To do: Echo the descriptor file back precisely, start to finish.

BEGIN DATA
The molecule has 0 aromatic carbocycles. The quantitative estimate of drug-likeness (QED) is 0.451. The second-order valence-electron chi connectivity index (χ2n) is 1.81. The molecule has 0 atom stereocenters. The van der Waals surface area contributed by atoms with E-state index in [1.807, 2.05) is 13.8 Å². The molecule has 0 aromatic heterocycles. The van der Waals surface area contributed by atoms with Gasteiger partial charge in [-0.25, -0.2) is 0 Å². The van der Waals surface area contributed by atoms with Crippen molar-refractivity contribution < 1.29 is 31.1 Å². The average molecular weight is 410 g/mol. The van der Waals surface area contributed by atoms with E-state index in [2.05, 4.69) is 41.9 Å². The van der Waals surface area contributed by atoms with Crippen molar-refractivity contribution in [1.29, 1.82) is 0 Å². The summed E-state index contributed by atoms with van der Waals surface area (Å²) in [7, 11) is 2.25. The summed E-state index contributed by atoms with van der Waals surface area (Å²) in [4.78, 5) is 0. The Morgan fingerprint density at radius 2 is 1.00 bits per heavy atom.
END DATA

The molecule has 0 aromatic carbocycles. The quantitative estimate of drug-likeness (QED) is 0.451. The second-order valence-electron chi connectivity index (χ2n) is 1.81. The molecule has 0 atom stereocenters. The van der Waals surface area contributed by atoms with E-state index in [1.807, 2.05) is 13.8 Å². The molecule has 0 aromatic heterocycles. The van der Waals surface area contributed by atoms with Gasteiger partial charge in [-0.25, -0.2) is 0 Å². The van der Waals surface area contributed by atoms with Crippen molar-refractivity contribution < 1.29 is 31.1 Å². The average molecular weight is 410 g/mol. The van der Waals surface area contributed by atoms with E-state index in [2.05, 4.69) is 41.9 Å². The van der Waals surface area contributed by atoms with Crippen molar-refractivity contribution in [1.29, 1.82) is 0 Å². The summed E-state index contributed by atoms with van der Waals surface area (Å²) in [7, 11) is 2.25. The summed E-state index contributed by atoms with van der Waals surface area (Å²) in [4.78, 5) is 0. The Morgan fingerprint density at radius 2 is 1.00 bits per heavy atom.